Corporate Governance and Climate Change: Consumer and Technology Companies
NEW YORK STOCK EXCHANGE NKE
Nike has been working on climate change issues for several years and over the past two years
has integrated its strategy across the business to seek out sustainability eff orts that also drive
business value. In 2001, Nike set carbon dioxide (CO2) emission reduction targets as part of
joining the World Wildlife Fund Climate Savers program. Th e company exceeded these goals
in 2005 and has since expanded its targets to cover a wider scope of operations. Leadership
has come from President and CEO Mark Parker, who has also been actively involved in the
public policy dialogue on climate-related regulation.
Nike, the world’s leading shoemaker, designs and sells shoes for a variety of sports and
also sells athletic apparel and equipment. Th e company and its subsidiaries sell products
throughout the US and in more than 180 other countries. Nike also bought Umbro in 2008.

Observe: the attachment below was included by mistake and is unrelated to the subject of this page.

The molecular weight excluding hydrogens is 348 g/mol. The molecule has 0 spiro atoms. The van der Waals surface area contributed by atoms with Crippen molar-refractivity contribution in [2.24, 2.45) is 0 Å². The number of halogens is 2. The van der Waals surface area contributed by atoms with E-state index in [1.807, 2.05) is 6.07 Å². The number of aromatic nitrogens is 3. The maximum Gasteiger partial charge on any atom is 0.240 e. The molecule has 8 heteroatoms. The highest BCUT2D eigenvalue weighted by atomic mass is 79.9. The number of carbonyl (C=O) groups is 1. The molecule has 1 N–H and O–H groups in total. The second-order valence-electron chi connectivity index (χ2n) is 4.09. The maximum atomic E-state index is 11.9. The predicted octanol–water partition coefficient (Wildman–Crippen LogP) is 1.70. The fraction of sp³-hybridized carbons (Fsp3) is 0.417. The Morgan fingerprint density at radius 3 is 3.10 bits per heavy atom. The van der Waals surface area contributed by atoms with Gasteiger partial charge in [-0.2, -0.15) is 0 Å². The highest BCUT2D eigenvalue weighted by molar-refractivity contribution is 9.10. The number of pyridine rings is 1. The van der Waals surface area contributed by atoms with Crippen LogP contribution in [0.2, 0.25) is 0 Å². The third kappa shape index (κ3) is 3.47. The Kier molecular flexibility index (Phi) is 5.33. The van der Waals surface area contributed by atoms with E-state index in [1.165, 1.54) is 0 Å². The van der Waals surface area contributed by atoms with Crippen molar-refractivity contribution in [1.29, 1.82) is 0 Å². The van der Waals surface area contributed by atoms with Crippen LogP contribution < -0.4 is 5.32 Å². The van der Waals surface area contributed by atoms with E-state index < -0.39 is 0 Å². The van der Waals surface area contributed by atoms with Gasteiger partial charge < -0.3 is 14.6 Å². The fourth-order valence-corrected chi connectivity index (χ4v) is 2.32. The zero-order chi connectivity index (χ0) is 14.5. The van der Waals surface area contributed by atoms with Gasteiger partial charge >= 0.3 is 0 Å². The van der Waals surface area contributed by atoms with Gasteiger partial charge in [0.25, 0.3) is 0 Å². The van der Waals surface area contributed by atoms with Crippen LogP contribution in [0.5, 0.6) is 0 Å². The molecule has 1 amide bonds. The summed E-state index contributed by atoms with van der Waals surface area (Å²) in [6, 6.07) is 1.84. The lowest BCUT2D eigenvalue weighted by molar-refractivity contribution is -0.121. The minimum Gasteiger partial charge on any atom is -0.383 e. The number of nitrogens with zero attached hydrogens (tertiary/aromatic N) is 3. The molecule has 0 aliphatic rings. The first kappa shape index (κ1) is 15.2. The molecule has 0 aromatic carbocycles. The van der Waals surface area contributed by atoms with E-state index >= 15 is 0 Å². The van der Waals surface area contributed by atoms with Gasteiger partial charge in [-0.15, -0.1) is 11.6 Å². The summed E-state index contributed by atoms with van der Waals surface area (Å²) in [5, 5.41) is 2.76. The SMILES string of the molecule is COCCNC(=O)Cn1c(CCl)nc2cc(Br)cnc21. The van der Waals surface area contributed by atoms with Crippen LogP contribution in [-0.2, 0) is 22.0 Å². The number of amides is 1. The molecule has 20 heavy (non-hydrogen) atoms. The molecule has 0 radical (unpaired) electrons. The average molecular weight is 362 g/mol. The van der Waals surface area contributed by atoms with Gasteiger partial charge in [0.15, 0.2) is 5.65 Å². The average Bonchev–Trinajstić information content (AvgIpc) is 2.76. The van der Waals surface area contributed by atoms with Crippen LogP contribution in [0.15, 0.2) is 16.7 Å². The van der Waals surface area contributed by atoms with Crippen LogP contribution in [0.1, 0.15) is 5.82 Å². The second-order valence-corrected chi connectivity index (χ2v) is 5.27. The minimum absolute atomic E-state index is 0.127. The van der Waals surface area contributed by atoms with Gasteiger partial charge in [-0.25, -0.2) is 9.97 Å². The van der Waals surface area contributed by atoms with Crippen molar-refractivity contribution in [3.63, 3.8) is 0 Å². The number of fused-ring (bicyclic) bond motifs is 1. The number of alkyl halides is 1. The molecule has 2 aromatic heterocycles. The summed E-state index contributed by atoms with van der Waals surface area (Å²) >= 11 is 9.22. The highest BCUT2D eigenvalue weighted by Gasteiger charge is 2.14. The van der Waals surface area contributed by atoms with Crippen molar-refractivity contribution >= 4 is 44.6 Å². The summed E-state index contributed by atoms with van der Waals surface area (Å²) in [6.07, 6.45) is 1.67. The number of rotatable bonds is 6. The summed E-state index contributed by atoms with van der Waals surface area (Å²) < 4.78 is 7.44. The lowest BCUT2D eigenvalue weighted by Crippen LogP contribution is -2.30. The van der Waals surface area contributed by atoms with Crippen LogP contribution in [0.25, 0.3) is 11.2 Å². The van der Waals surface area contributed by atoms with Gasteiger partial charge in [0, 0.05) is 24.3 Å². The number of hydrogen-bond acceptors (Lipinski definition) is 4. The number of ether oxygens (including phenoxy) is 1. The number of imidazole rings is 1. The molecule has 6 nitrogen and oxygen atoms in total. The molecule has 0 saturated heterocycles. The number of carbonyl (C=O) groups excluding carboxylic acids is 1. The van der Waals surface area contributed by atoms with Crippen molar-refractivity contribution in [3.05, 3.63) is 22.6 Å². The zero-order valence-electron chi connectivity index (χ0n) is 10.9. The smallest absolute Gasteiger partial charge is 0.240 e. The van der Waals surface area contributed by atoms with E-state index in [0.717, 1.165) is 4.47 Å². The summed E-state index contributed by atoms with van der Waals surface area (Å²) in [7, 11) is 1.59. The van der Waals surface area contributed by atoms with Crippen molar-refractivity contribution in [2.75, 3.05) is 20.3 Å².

As of 2008, the company had approximately 32,500 employees.
Chairman: Philip H. Knight
CEO: Mark G. Parker
Address: One Bowerman Dr., Beaverton, OR 97005-6453, United States
Corporate Responsibility Committee
Board Role Nike’s Corporate Responsibility Committee was established in 2001 to review signifi cant
policies and make recommendations regarding a wide range of corporate responsibility issues,
including environmental and sustainability initiatives. Th e Committee meets three times each
year to review strategies and plans for corporate responsibility, and either the Chairman or
the CEO attends all meetings. In 2007, the Board of Directors also approved the company’s
new global corporate responsibility targets, which include greenhouse gas (GHG) emissions
reductions and climate neutrality goals.
Board Training None identifi ed.